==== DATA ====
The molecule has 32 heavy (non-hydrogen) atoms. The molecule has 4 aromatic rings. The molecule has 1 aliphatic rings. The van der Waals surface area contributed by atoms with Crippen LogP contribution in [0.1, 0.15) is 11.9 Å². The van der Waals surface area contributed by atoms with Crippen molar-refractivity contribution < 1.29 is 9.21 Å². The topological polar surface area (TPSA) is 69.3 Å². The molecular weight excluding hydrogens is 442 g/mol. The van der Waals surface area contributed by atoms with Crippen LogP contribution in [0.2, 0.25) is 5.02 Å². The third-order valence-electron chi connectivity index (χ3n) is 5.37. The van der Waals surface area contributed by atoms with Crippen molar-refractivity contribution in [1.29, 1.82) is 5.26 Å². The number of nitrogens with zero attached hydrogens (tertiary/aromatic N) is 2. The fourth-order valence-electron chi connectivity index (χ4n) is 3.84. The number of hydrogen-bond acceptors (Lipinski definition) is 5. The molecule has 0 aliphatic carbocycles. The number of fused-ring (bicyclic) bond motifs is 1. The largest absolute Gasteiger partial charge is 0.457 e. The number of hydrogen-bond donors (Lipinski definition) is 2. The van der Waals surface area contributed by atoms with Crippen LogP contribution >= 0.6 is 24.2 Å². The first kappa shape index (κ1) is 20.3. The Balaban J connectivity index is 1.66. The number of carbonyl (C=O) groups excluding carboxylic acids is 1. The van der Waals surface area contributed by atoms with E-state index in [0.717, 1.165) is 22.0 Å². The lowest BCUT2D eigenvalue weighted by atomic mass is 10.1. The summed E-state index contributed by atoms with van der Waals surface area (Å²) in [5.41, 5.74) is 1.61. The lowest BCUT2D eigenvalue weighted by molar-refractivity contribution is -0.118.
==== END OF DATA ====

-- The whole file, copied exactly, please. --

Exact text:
The molecule has 32 heavy (non-hydrogen) atoms. The molecule has 4 aromatic rings. The molecule has 1 aliphatic rings. The van der Waals surface area contributed by atoms with Crippen LogP contribution in [0.1, 0.15) is 11.9 Å². The van der Waals surface area contributed by atoms with Crippen molar-refractivity contribution < 1.29 is 9.21 Å². The topological polar surface area (TPSA) is 69.3 Å². The molecular weight excluding hydrogens is 442 g/mol. The van der Waals surface area contributed by atoms with Crippen LogP contribution in [0.2, 0.25) is 5.02 Å². The third-order valence-electron chi connectivity index (χ3n) is 5.37. The van der Waals surface area contributed by atoms with Crippen molar-refractivity contribution in [1.29, 1.82) is 5.26 Å². The number of nitrogens with zero attached hydrogens (tertiary/aromatic N) is 2. The fourth-order valence-electron chi connectivity index (χ4n) is 3.84. The number of hydrogen-bond acceptors (Lipinski definition) is 5. The molecule has 0 aliphatic carbocycles. The number of fused-ring (bicyclic) bond motifs is 1. The largest absolute Gasteiger partial charge is 0.457 e. The number of hydrogen-bond donors (Lipinski definition) is 2. The van der Waals surface area contributed by atoms with Crippen LogP contribution >= 0.6 is 24.2 Å². The first kappa shape index (κ1) is 20.3. The Balaban J connectivity index is 1.66. The number of carbonyl (C=O) groups excluding carboxylic acids is 1. The van der Waals surface area contributed by atoms with E-state index in [0.717, 1.165) is 22.0 Å². The lowest BCUT2D eigenvalue weighted by atomic mass is 10.1. The summed E-state index contributed by atoms with van der Waals surface area (Å²) in [5.41, 5.74) is 1.61. The lowest BCUT2D eigenvalue weighted by molar-refractivity contribution is -0.118.